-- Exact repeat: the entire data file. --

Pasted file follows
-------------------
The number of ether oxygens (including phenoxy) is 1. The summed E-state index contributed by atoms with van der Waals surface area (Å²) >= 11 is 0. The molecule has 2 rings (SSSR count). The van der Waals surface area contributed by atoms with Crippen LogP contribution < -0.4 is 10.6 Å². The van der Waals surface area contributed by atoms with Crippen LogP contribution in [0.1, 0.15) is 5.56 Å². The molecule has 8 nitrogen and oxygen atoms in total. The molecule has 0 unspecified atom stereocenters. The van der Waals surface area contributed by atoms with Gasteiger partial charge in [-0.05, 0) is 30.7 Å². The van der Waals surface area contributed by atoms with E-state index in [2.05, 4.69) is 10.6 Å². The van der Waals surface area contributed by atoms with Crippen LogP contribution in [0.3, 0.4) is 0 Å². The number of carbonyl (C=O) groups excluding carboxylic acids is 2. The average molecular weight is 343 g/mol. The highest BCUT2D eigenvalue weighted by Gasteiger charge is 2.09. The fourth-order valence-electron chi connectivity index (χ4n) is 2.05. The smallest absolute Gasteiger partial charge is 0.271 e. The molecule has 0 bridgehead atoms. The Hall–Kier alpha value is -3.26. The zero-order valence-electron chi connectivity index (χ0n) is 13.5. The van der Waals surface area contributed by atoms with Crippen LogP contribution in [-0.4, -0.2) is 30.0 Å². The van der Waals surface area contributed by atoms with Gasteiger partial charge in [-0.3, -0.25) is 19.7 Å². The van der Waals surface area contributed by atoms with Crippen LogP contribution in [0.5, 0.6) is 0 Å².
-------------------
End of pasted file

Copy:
The number of ether oxygens (including phenoxy) is 1. The summed E-state index contributed by atoms with van der Waals surface area (Å²) >= 11 is 0. The molecule has 2 rings (SSSR count). The van der Waals surface area contributed by atoms with Crippen LogP contribution < -0.4 is 10.6 Å². The van der Waals surface area contributed by atoms with Crippen LogP contribution in [0.1, 0.15) is 5.56 Å². The molecule has 8 nitrogen and oxygen atoms in total. The molecule has 0 unspecified atom stereocenters. The van der Waals surface area contributed by atoms with Gasteiger partial charge in [-0.05, 0) is 30.7 Å². The van der Waals surface area contributed by atoms with E-state index in [2.05, 4.69) is 10.6 Å². The van der Waals surface area contributed by atoms with Crippen LogP contribution in [0.3, 0.4) is 0 Å². The number of carbonyl (C=O) groups excluding carboxylic acids is 2. The average molecular weight is 343 g/mol. The highest BCUT2D eigenvalue weighted by Gasteiger charge is 2.09. The fourth-order valence-electron chi connectivity index (χ4n) is 2.05. The smallest absolute Gasteiger partial charge is 0.271 e. The molecule has 0 bridgehead atoms. The Hall–Kier alpha value is -3.26. The zero-order valence-electron chi connectivity index (χ0n) is 13.5. The van der Waals surface area contributed by atoms with Crippen LogP contribution in [-0.4, -0.2) is 30.0 Å². The van der Waals surface area contributed by atoms with Gasteiger partial charge in [-0.3, -0.25) is 19.7 Å². The van der Waals surface area contributed by atoms with Crippen LogP contribution in [0.5, 0.6) is 0 Å².